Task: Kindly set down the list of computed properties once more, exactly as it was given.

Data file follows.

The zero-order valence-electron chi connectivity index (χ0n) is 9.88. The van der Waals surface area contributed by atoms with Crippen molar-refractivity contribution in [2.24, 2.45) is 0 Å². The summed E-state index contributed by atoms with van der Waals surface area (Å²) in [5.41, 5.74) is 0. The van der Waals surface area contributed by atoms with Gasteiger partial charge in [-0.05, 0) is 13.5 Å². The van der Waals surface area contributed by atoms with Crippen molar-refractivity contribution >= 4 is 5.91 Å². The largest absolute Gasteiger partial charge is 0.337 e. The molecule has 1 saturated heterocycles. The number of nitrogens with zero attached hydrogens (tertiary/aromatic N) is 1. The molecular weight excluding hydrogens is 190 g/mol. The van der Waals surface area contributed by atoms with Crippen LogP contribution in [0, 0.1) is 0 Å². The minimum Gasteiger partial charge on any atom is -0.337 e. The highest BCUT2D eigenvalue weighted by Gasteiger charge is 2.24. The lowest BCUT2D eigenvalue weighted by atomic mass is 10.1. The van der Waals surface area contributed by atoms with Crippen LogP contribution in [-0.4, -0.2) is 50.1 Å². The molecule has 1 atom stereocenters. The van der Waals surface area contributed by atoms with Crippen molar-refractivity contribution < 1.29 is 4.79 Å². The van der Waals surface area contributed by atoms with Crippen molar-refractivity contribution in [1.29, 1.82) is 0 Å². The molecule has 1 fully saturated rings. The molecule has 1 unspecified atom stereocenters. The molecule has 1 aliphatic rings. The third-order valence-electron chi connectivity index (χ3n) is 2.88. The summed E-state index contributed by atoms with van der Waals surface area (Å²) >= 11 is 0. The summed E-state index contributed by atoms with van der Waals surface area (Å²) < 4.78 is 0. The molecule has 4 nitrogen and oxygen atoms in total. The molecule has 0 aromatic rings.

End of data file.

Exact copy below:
The zero-order valence-electron chi connectivity index (χ0n) is 9.88. The van der Waals surface area contributed by atoms with Crippen molar-refractivity contribution in [2.24, 2.45) is 0 Å². The summed E-state index contributed by atoms with van der Waals surface area (Å²) in [5.41, 5.74) is 0. The van der Waals surface area contributed by atoms with Gasteiger partial charge in [-0.05, 0) is 13.5 Å². The van der Waals surface area contributed by atoms with Crippen molar-refractivity contribution >= 4 is 5.91 Å². The largest absolute Gasteiger partial charge is 0.337 e. The molecule has 1 saturated heterocycles. The number of nitrogens with zero attached hydrogens (tertiary/aromatic N) is 1. The molecular weight excluding hydrogens is 190 g/mol. The van der Waals surface area contributed by atoms with Crippen LogP contribution in [0, 0.1) is 0 Å². The minimum Gasteiger partial charge on any atom is -0.337 e. The highest BCUT2D eigenvalue weighted by Gasteiger charge is 2.24. The lowest BCUT2D eigenvalue weighted by atomic mass is 10.1. The van der Waals surface area contributed by atoms with Crippen LogP contribution in [-0.4, -0.2) is 50.1 Å². The molecule has 1 atom stereocenters. The van der Waals surface area contributed by atoms with Crippen molar-refractivity contribution < 1.29 is 4.79 Å². The van der Waals surface area contributed by atoms with Crippen molar-refractivity contribution in [1.29, 1.82) is 0 Å². The molecule has 1 fully saturated rings. The molecule has 1 unspecified atom stereocenters. The molecule has 1 aliphatic rings. The third-order valence-electron chi connectivity index (χ3n) is 2.88. The summed E-state index contributed by atoms with van der Waals surface area (Å²) >= 11 is 0. The summed E-state index contributed by atoms with van der Waals surface area (Å²) < 4.78 is 0. The molecule has 4 nitrogen and oxygen atoms in total. The molecule has 0 aromatic rings.